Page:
YOUNGSTOWN, Ohio – When Maeson Green was 15, he was sitting at his lunch table at school when he got an idea.
Then an eighth-grade student at Austintown Middle School, Green saw how the shoes his friends and classmates wore every day would get dirty and worn out. As someone more likely to put on a dress shirt every day, Green kept his own shoes clean and often got compliments.
“It was a passion, something that I took pride in,” Green says. “Every time I walked out of my house, I wanted to look as good as possible.”
Green developed his own cleaning solution at home and offered to clean his classmates’ shoes, which he calls “pimping your kicks.” At first, he cleaned them for free, then started charging $5 a pair.
“From there, it just kind of took off,” he says. “If you can’t afford the million-dollar kicks, you can still make sure whatever kicks you have are clean.”
Students noticed Green’s work. That’s when the business began to roll in, he says. He named his business MBG Restoring and leveraged social media to build a loyal base of customers.
In the beginning, he attended weekend trade shows for streetwear fashion where he learned more about the industry and expanded his customer base. To increase his revenue, in 2017 Green expanded his business model to include reselling shoes.
At first, his parents didn’t understand the interest, he says. But soon he was traveling to larger shows with a car full of shoes to sell to vendors, increasing his capital. By traveling to shows in Illinois, Florida, California and New York, Green made connections with at least 10 vendors in eight states who provide him with resale merchandise, he says.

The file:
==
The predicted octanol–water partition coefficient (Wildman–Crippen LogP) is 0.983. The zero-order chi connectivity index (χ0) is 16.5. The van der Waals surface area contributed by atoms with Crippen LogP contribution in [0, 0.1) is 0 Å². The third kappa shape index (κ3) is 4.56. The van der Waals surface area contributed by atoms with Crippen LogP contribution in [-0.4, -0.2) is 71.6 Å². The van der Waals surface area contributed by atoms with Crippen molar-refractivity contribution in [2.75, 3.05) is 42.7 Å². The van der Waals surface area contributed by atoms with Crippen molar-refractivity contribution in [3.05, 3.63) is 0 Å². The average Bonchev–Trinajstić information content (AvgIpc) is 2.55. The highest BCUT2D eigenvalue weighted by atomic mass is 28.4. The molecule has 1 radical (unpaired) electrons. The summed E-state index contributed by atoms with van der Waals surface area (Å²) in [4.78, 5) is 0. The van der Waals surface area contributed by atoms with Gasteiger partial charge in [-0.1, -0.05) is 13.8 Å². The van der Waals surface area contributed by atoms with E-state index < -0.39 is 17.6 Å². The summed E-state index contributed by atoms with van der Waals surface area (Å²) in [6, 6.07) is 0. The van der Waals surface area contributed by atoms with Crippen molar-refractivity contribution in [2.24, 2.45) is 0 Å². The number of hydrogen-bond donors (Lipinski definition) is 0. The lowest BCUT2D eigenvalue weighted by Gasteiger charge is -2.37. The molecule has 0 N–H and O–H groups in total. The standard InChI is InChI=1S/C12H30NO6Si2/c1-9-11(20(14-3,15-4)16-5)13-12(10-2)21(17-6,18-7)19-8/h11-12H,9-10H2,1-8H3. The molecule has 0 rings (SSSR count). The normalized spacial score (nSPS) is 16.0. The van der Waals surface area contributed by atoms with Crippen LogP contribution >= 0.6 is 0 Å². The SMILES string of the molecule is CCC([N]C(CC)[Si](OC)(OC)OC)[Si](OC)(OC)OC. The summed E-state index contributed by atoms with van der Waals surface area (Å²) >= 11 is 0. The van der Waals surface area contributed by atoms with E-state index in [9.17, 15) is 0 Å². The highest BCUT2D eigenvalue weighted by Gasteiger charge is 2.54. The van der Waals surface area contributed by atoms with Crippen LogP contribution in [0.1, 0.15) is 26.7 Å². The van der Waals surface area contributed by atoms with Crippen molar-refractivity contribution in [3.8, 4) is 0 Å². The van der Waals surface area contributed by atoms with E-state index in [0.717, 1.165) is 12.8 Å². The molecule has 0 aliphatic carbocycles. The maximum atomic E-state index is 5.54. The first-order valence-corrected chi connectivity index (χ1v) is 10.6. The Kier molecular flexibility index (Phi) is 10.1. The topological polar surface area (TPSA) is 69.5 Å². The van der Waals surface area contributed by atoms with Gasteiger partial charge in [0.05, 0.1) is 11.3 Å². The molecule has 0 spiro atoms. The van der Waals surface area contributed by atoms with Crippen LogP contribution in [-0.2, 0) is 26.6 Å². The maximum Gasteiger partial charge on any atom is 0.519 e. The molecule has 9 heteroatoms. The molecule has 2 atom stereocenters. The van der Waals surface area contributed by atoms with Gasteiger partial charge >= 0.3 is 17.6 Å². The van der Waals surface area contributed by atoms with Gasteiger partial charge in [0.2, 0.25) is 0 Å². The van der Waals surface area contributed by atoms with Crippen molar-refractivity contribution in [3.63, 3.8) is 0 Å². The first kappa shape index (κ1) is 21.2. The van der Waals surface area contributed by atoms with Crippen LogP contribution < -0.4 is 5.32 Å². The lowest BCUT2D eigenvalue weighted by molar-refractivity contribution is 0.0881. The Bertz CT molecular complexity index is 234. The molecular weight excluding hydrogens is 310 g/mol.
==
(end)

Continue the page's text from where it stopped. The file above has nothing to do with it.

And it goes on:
“The retail side is very lucrative,” he says.
According to the 2020 Resale Report from ThredUp, an online thrift store that specializes in high-quality secondhand goods, the secondhand market is on track to become a $64 billion industry in the next five years. In that time, resale is expected to account for $36 billion of that market, a 39% compound annual growth rate from its current market share of about $7 billion.
As Green learned more about the streetwear and resale clothing industry, he spent his senior year of high school sharpening his business acumen. Through the Small Business Administration’s Emerging Leaders program, offered though Youngstown State University, he learned how to develop a financial statement and why he should establish an LLC versus an S-corp. He also got advice on how to improve his business model.
Now 19 and beginning his second year as a management major at YSU, Green has expanded MBG Restoring beyond his family’s home. The company was incorporated in June 2019. On Black Friday, he’ll open his first storefront called Relaced at 3622 Belmont Ave., in Youngstown The 1,500-square-foot shop comprises retail space for resale shoes and vintage clothing, as well as space for restoration work.
Restorations make up 60% of the company’s business, although resale accounts for most of the revenue, he says. The majority of the restoration work is local and Green looks to expand that work once the store opens, he says.
“Every time we restore something, we’re keeping something alive,” he says. “And anything vintage, we’ll keep it alive and keep the cycle rolling because some of these styles are too nice to just go away.”
Most of his resale business is out-of-state and was helped by the coronavirus pandemic, he says. Relaced took preorders for limited releases from companies like Nike, Under Armour and Adidas, which was the only way some customers could purchase those items when shopping malls were closed from late March until May 12.
“We were still working,” he says, “For a while, we were becoming the No. 1 source of providing people in the Valley with these limited kicks that they see on social media or the website.”
Having a bricks-and-mortar site, he hopes, will ramp up the resale business locally, he says.
“Once the store opens as a nice central place for the MBG Restoring LLC headquarters and the Relaced store, the local engagement will grow tremendously,” he predicts. “If we have someone who purchases a pair of shoes from us, nine times out of 10 they’re going to come here to get them restored when they’re dirty.”